More are jaywalking, despite the danger
Police: 2,409 cases of such risky behaviour in first quarter of this year
THE number of jaywalking cases has increased, say the police.
The figures went up from 1,758 between January and March last year, to 2,409 during the same period this year.
In addition, nearly 50 people a year are killed while crossing the road. Police statistics revealed that 44 pedestrians were killed last year. The number was 49 in 2011.
"Pedestrians are a vulnerable group of road users. They are likely to sustain serious or fatal injuries if they encounter a traffic accident. Hence, they must never even attempt to jaywalk," said police spokesman Lam Sin How.
BAD HABIT #1
Very few cyclists dismount
MANY cyclists put themselves and other road users in danger when they use pedestrian crossings. At the 20 junctions observed, fewer than 10 out of 200 cyclists dismounted and pushed their bikes across the road.
Instead, most were seen weaving across the road among pedestrians, some with small children riding pillion. Some were riding at high speed, and even tried to beat the lights when the "green man" was flashing. One such cyclist at the intersection of Sembawang Way and Sembawang Drive was nearly hit by a vehicle which was about to move off.
"When a cyclist rides across the pedestrian crossing without stopping, it gives no time for drivers to react," said Mr Steven Lim, president of the Safe Cycling Task Force.
At a junction near Greenwood Primary School at 7am, 33 cyclists did not dismount. Some had young children with them.
"Pedal cyclists who do not dismount and instead cycle along pedestrian crossings, especially at non-walking or fast speeds, risk causing injury to pedestrians in the event of a collision," said Mr Bernard Tay, chairman of the Singapore Road Safety Council.
BAD HABIT #2
Eyes on their mobile devices
INSTEAD of keeping their eyes on traffic, many pedestrians are often distracted by their mobile devices when they cross the road.
This bad habit was observed in about four out of 10 pedestrians at 20 traffic junctions across Singapore.
They were spotted sending text messages, listening to music or even watching videos on their phones, leading to a few close shaves with oncoming cars.
At a busy crossing opposite Choa Chu Kang MRT station, a middle-aged woman who was listening to music while texting, unknowingly stepped off the kerb and was almost run over by a passing car.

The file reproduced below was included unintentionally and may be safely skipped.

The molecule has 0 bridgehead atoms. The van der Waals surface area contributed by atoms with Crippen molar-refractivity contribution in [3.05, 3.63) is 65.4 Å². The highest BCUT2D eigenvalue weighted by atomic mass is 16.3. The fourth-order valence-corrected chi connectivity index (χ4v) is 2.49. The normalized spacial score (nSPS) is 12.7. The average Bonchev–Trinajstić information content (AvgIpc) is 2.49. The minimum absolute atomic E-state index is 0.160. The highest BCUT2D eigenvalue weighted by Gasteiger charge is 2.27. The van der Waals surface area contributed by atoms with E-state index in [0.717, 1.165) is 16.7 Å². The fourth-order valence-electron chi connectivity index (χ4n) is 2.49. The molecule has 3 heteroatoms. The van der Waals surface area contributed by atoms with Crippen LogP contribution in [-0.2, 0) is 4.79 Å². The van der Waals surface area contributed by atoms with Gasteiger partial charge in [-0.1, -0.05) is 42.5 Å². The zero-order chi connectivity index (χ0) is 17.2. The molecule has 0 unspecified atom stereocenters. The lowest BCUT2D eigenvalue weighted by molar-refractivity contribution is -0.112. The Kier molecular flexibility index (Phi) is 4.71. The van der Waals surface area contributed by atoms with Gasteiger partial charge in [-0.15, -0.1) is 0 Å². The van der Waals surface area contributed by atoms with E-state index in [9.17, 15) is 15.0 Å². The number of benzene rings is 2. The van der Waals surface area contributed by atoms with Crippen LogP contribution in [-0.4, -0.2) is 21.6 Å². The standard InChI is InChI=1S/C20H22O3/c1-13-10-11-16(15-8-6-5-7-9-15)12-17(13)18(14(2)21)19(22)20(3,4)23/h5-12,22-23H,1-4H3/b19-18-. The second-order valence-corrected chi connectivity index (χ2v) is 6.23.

At a Toa Payoh junction near the bus interchange, a young woman was seen jaywalking while chatting on her phone. She stopped in the middle of the road to watch for oncoming vehicles, but was not aware of a turning car that almost ran over her foot.
Said SRSC's Mr Tay: "During that short time while crossing, pedestrians should pause any phone conversation, tell the caller to hold on, lower the phone and whatever device and give attention to crossing."
BAD HABIT #3
Some risk lives to save time
THERE were several close shaves when 5,000 pedestrians were observed over two days.
The most common offence: dashing across a junction when the "red man" was on.
Within a half-hour period, two near-misses were spotted by The Straits Times at the junction in front of City Square Mall.
In both cases, a pedestrian was trying to cross the road when the lights were against him, forcing drivers of oncoming vehicles to slam on the brakes.
One of the vehicles stopped just inches from a pedestrian.
Pedestrians who spoke to ST said jaywalkers are usually spotted in the mornings because they are in a hurry to get to work or school.
"Any time saved is not worth the risk when a human life could be tragically cut short," said Mr Tay.
"Pedestrians must set their minds to correct their chain of habits, such as giving more time for the journey by waking up earlier or setting out earlier, and thus permanently get rid of their jaywalking habit."
BAD HABIT #4
Parents' dangerous habits
SOME parents are guilty of dangerous road habits.
Five adults were seen pushing strollers or carrying heavy plastic bags while allowing children to run ahead at pedestrian crossings.
Most of the cases occurred on smaller roads in heartland areas and usually involved parents with more than one child.
"Young children are particularly vulnerable (to accidents) because they are less visible to motorists and therefore should walk close to taller adults," said Mr Tay.
In one instance, two children dashed across a junction at Marine Parade Central when the "red man" was on. They were nearly hit by a vehicle that had just dropped off a passenger.
At the cross junction of Thomson Road, Newton Road and Moulmein Road, a woman was seen standing in the road with a pram.
But good habits were also observed: Some parents raised their hands at zebra crossings, while others used the overhead bridge to avoid busy junctions.
"Parents must train their children to stay close at crossings," said Mr Tay, adding that they should also hold their hands.